Hendrik Petrus Berlage (February 12th, 1856 - August 12th, 1934), born in Amsterdam, was a prominent Dutch architect.
Berlage studied architecture under Gottfried Semper at the Zurich Institute of Technology during the 1870s after which he travelled extensively through Europe. In the 1880s he formed a partnership in the Netherlands with Theodore Sanders which produced a mixture of practical and utopian projects. A published author, Berlage held memberships in various architectural societies including CIAM I.
Berlage was influenced by the Neo-Romanesque brickwork architecture of Henry Hobson Richardson. This influence is visible in his design for the Amsterdam Commodities Exchange, for which he would also draw on the ideas of Viollet-le-Duc. The load-bearing bare brick walls and the notion of the primacy of space, and of walls as the creators of form, would be the constitutive principles of the 'Hollandse Zakelijkheid' (Dutch Objectivity). A visit Berlage made to the U.S. in 1911 greatly affected his architecture. From then on the organic architecture of Frank Lloyd Wright would be a significant influence. Lectures he gave when returned to Europe would help to disseminate Wright's thoughts in Germany.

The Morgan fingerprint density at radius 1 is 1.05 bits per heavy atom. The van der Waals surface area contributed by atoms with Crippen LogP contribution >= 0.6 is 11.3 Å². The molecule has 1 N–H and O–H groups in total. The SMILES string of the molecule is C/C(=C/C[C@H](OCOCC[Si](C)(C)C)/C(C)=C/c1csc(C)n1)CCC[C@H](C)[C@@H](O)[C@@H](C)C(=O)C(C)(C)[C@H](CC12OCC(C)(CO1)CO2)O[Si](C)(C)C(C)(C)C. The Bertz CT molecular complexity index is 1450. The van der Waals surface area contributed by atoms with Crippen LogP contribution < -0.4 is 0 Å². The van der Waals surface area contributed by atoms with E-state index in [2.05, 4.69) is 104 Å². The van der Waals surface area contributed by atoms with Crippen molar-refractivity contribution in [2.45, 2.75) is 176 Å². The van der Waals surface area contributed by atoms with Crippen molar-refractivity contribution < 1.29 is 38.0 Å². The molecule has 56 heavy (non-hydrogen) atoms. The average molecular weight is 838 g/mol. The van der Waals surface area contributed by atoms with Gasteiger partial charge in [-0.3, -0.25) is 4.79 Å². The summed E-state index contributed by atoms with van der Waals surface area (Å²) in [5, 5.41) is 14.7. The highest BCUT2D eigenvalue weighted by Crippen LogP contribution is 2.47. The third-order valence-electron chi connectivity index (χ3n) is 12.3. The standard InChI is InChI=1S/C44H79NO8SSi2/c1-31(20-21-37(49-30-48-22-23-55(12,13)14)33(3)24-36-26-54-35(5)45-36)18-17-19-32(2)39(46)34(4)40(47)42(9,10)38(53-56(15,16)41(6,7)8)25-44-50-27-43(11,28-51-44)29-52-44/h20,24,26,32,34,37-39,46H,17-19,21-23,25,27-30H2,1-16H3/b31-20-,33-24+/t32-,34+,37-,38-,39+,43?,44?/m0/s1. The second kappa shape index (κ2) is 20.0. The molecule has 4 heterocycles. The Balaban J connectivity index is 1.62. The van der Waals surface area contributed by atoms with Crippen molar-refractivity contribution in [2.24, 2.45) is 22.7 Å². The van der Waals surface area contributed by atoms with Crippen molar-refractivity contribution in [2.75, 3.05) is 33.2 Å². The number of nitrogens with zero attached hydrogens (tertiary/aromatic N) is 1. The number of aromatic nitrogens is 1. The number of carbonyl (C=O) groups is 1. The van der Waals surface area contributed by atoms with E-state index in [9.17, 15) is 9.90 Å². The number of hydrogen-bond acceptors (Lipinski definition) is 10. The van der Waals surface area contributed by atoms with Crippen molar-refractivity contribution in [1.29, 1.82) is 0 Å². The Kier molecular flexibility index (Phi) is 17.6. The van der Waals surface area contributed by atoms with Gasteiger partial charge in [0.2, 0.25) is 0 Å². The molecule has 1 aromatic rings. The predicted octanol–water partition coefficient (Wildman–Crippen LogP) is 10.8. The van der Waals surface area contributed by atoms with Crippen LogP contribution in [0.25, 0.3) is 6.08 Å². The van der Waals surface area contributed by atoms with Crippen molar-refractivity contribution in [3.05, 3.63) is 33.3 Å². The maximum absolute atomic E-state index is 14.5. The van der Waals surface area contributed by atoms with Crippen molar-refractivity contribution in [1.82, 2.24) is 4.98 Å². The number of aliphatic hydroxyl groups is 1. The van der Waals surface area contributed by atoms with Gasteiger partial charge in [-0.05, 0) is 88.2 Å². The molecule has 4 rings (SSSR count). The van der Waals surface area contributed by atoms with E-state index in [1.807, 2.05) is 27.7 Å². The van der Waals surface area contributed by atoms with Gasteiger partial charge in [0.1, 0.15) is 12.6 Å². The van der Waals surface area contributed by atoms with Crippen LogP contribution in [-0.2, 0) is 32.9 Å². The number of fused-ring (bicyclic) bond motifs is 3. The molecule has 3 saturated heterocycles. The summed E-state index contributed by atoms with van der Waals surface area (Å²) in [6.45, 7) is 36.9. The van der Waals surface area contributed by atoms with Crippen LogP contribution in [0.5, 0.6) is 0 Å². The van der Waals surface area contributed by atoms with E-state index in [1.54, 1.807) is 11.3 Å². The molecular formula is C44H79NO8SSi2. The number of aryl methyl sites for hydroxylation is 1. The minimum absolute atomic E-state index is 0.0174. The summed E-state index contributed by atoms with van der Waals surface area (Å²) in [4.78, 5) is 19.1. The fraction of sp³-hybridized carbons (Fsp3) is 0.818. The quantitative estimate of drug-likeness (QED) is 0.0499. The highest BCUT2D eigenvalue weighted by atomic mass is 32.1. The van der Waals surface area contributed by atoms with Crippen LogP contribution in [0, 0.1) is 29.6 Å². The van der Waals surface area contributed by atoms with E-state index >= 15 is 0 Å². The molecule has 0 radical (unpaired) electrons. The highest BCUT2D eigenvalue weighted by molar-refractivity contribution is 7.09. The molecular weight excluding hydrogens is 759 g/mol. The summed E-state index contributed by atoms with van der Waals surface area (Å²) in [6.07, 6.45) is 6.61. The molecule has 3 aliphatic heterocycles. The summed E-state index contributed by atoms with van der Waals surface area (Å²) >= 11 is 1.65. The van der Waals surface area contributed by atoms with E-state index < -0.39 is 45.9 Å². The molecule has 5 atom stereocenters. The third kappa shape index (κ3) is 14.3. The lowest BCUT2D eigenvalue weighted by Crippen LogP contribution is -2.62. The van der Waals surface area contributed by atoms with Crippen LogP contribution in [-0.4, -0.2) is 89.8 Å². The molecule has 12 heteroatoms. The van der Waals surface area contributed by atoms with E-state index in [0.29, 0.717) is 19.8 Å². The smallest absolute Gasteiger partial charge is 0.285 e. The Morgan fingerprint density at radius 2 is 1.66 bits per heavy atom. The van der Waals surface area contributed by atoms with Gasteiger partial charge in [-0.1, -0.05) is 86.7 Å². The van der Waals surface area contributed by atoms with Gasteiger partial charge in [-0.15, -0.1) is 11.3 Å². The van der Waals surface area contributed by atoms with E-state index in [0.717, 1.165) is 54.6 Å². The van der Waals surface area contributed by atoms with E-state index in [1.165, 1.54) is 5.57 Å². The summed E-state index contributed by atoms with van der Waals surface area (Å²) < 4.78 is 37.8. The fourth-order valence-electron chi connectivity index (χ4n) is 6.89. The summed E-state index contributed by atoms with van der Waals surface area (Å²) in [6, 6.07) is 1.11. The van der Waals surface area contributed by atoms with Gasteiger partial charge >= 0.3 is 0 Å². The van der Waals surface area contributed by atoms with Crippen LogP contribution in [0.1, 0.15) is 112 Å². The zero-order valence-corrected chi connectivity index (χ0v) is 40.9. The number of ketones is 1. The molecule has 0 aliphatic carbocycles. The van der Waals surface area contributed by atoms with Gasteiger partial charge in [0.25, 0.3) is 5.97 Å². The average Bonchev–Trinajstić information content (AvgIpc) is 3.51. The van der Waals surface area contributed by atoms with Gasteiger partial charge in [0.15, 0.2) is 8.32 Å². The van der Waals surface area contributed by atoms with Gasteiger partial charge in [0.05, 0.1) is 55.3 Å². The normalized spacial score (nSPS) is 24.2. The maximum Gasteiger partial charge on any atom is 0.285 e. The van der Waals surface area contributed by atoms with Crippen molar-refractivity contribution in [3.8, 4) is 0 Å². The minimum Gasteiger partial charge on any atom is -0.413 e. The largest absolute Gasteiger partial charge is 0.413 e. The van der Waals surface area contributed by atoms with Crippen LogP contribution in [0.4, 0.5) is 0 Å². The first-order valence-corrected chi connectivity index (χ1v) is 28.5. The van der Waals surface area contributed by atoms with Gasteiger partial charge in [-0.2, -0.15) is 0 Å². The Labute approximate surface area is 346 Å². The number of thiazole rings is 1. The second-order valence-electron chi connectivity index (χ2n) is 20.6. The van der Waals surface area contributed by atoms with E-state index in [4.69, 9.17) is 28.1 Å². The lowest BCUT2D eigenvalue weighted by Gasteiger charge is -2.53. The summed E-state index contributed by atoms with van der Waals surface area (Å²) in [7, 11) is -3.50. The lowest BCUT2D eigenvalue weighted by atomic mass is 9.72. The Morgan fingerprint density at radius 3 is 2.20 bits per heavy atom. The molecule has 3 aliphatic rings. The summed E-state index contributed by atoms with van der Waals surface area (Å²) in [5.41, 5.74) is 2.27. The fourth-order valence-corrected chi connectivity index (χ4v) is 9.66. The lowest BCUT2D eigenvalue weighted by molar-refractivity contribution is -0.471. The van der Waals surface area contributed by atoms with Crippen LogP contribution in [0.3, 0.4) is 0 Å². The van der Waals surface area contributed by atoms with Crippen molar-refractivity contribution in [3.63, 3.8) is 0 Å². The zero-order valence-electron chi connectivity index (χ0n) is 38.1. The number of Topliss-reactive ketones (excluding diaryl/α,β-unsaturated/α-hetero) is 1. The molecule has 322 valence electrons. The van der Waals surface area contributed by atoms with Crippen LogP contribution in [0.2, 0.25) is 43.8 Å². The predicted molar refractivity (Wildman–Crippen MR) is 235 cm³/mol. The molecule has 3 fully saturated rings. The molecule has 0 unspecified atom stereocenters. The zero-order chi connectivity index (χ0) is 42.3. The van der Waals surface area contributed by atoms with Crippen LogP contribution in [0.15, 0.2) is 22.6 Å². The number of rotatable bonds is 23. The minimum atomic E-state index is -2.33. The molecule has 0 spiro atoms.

Considered the "Father of Modern architecture" in the Netherlands and the intermediary between the Traditionalists and the Modernists, Berlage's theories inspired most Dutch architectural groups of the 1920's, including the Traditionalists, the Amsterdam School, De Stijl and the New Objectivists. He received the British RIBA Royal Gold Medal in 1932.
Berlage died at The Hague in 1934.
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